Household Mold: Five Key Problems and Their Solutions

In our damp climate, mold is an issue for most homeowners, whether it's your attic or your bathroom. Home inspector Sean Moss offers great preventive tips

By
Home Inspector
January 19, 2016






black mold removal

Living with the threat of mold in our homes is an everyday reality that few homeowners can avoid – especially at this time of year.

Mold needs moisture to grow, so your home needs to be dry. However, even a dry home doesn’t mean that mold is eradicated. In fact, mold spores can lay dormant for long periods of time until the right temperature, moisture and nutrients become available.

Mold survives on anything organic such as paper, cardboard, wood, carpets, leather or even the old cheese in your refrigerator (gross, but true…).

Heath issues associated with prolonged exposure to mold, especially for young children, the elderly and those with respiratory issues is already a large-scale concern. Since we can’t get rid of it completely, we should make every effort to control it. Understanding where it is likely to occur will help in preventing issues from occurring.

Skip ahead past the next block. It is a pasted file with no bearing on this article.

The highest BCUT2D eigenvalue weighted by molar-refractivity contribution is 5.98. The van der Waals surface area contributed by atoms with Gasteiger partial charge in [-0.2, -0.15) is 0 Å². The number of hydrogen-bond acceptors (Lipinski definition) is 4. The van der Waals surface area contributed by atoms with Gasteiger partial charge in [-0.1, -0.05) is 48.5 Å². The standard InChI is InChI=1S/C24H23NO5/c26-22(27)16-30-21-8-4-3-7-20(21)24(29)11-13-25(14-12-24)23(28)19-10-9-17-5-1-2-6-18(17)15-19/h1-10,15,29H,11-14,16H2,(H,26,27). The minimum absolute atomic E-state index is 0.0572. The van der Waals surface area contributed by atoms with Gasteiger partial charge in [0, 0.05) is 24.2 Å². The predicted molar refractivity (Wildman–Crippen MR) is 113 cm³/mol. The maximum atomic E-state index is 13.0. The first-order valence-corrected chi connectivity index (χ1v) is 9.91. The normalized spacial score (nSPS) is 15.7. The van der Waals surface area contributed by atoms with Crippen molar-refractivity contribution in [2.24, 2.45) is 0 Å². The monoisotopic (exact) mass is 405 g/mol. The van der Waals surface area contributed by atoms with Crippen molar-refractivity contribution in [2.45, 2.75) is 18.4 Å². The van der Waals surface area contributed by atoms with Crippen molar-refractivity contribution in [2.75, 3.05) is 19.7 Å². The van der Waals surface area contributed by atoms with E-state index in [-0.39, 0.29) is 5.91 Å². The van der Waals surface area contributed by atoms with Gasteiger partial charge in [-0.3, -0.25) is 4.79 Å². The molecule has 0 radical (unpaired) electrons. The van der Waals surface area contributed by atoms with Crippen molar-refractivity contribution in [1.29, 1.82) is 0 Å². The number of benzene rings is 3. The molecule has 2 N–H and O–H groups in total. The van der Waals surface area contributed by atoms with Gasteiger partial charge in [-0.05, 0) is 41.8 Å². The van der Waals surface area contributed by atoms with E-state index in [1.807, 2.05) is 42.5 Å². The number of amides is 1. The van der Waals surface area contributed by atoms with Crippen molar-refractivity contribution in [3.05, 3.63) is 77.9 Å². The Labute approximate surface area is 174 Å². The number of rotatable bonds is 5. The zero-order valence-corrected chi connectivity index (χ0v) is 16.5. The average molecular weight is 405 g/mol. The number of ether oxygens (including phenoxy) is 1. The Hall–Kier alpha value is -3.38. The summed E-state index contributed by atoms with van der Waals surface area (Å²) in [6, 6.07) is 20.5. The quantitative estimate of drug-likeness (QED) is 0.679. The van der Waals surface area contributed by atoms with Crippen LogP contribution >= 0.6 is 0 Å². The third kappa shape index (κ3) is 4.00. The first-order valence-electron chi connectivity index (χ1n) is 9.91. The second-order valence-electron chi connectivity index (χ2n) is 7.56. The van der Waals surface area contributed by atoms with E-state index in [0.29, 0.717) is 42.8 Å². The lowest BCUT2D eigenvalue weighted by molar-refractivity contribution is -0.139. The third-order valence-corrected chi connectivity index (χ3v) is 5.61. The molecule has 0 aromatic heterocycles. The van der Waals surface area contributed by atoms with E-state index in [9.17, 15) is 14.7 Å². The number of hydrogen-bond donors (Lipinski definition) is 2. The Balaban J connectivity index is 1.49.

Here are areas where household mold can be found and the best ways to deal with it.

Bathroom Mold

Problem

The high humidity levels generated from showering and bathing, causes mold growth anywhere dust and/or dirt accumulates. The shower and walls can be especially problematic. Caulking along the corners and base of the shower will discolour and become moldy. When grout sealing has been neglected, cracks develop in the mortar between the tiles. At this point moisture seeps in behind the walls, through the cracks by way of “capillary action”. Overtime the moisture can’t escape, so it builds up…resulting in mold growth and damage to the drywall, or worse the structure. Most of us are unaware of this issue until the tiles become loose, it smells musty or they renovate.

In other cases, a strong mildew/moldy odour may develop (especially after a vacation). You’ll look everywhere, but won’t be able to find it. More often then not, it’s from the shower drain. When the shower hasn’t been used after a few days, it begins to dry out. Mold then develops on the leftover debris, hair etc inside the drainpipe.